The officers' actions most likely saved the man's life, Elder told a group of reporters near where the stabbing occurred.

Five people shot and wounded in two separate incidents in Minneapolis

Posted by: Libor Jany under Public safety Updated: October 16, 2014 - 11:16 AM

Five people were wounded in separate shootings last night in Minneapolis, the latest in a wave of gun violence plaguing the city, police said.

In the first incident, three people — two men, 28 and 53, and a 14-year-old girl — were shot when they were caught in a dispute between two men outside of the Penn Gas gas station, 2606 Penn Av. N., according to an incident report. All three were taken to North Memorial Medical Center, where they were treated for non-life-threatening injuries.

The shooting, which happened about 7:50 p.m. Wednesday, involved “one guy intentionally shooting at another” and was “not a random act,” said police spokesman John Elder.

The second shooting occurred about 9:11 p.m. at 19 Bar, a popular hangout near the Minneapolis Convention Center, when two men — ages 32 and 26 — were shot by a disgruntled patron, who only minutes before had been kicked out of the club for bringing a dog inside.

Police said the man, who was apparently drunk, became “verbally abusive and refused to leave” after being refused service and was eventually escorted out. Police said that he fired several shots from a handgun into the bar, at 19 15th St. W., striking the two victims.

Both men were taken to Hennepin County Medical Center with non-life-threatening injuries, Elder said.

Both shootings are under investigation.

City seeks high-rise for Nicollet Hotel block

Posted by: Eric Roper Updated: October 15, 2014 - 3:09 PM

City officials are seeking proposals to remake a downtown block that has served as little more than a parking lot for decades.

The city-owned block north of the Central Library along Nicollet Mall was once home to the Nicollet Hotel, which towered over the city's now-razed Gateway District. The hotel was demolished in 1991.

In its place, the city will accept nothing less than a 20 story building, according to a request for proposals released Wednesday. The layout of the building would also need to accommodate the city's proposed streetcar line, which would make a turn there from Nicollet Mall to Hennepin Avenue.

"Proposals with a building or buildings at least 20 active floors in height with a mix of commercial, retail, residential, office , and hospitality uses, active street front retail, and preference for substantial integrated public/green space will be deemed responsive to this request for proposals," the city's request said.

One potentially controversial component of the plan involves possibly affixing a skyway to the city's Cesar Pelli-designed Central Library (below), one of the most celebrated pieces of modern architecture downtown.

The request says that all proposals should include concepts that "are designed and constructed to accept a skyway" crossing 3rd Street. Council Member Jacob Frey said this does not necessarily mean a skyway will factor into the final plans, however.

This is not the only proposal to attach skyways to the library. Opus Development Co. is planning to build two towers just east of the library, with the intention that one to connect to the building via skyway.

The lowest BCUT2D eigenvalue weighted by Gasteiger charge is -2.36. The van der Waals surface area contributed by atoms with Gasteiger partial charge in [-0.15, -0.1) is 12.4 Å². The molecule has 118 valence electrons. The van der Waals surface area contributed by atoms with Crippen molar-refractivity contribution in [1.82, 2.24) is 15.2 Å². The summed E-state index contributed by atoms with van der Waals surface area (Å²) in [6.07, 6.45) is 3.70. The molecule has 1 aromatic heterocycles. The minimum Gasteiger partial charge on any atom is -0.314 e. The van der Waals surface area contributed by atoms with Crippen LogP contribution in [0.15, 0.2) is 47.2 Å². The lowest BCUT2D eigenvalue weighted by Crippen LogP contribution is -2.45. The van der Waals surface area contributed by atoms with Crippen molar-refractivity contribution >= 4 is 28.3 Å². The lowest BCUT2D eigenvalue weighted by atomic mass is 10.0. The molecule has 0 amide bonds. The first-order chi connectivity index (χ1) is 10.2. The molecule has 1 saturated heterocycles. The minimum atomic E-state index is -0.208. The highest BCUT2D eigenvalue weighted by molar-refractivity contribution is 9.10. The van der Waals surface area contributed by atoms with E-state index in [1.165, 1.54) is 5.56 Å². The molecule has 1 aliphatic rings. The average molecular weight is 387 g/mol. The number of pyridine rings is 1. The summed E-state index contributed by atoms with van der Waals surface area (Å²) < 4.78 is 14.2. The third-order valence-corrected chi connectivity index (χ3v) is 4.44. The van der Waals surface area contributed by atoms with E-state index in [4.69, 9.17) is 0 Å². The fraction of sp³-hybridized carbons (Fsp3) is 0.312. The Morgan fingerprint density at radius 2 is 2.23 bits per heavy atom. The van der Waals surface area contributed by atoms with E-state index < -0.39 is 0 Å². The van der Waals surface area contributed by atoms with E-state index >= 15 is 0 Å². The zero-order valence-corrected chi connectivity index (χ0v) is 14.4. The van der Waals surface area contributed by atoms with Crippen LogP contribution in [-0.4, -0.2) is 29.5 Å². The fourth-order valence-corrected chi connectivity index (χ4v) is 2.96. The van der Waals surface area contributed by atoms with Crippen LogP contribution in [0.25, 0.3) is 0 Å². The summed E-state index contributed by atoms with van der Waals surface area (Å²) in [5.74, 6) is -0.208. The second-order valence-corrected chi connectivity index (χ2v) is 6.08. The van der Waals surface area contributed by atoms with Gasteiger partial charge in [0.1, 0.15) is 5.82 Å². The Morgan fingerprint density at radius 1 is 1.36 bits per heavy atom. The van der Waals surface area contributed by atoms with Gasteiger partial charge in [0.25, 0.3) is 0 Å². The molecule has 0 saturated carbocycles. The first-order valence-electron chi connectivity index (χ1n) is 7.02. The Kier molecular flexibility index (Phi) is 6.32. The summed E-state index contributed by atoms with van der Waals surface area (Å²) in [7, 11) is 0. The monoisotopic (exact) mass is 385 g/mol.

Past efforts at redevelopment of the Nicollet Hotel site have been stimied by an obligation to incroporate an integrated transit terminal on the site, since the city purchased the land with federal transit funds. The city managed to have these requirements removed.

“The Nicollet Hotel block is arguably the sexiest parcel in the city, and consequently we will not settle for anything short of iconic,"  Frey said in a statement. "In one fell swoop we can add people to downtown, create green space, and trigger connection to the river. Designers and developers better bring their A games.”

Mayor R.T. Rybak has previously said the site should become the site of a public park. Frey said they still envision a park on the space, but this creates a way for it to be privately funded.

"It would be open public space," Frey said. "We’d increase the number of eyes on the street in that area, which at times is lacking right now.”

Two options for accommodating the streetcar line -- which is still not a certainty -- involve either building along a diagonal or leaving some extra space on 3rd Street. See the plans on pages 7 and 8 of the request.

For a point of comparison, below is a picture of the Nicollet Hotel in 1931. Gateway Park is in the foreground.

Authorities identify man shot by officers at RV park

Posted by: Libor Jany Updated: October 15, 2014 - 2:33 PM

Authorities have identified the man who was shot to death by police officers at an RV park in St. Anthony last week as William Thomas Holt, 51, of Ellaville, Ga.

Holt was shot multiple times Oct. 9 after charging officers responding to what turned out to be a hostage hoax at the Lowry Grove RV Park, 2501 Lowry Av. NE., police and witnesses said. Several witnesses said Holt, who had a rifle, fired several shots at the officers before he was killed.

It is still unclear what prompted Holt to confront the officers, after calling 911 to report that he was being held at gunpoint by “another individual,” authorities said. A search of the trailer revealed that there was no one else was inside, they said.

The three East Metro SWAT team members involved in the shooting have been placed on administrative leave, standard procedure in shootings involving police.

The investigation into the incident is continuing, said a Bureau of Criminal Apprehension spokesperson.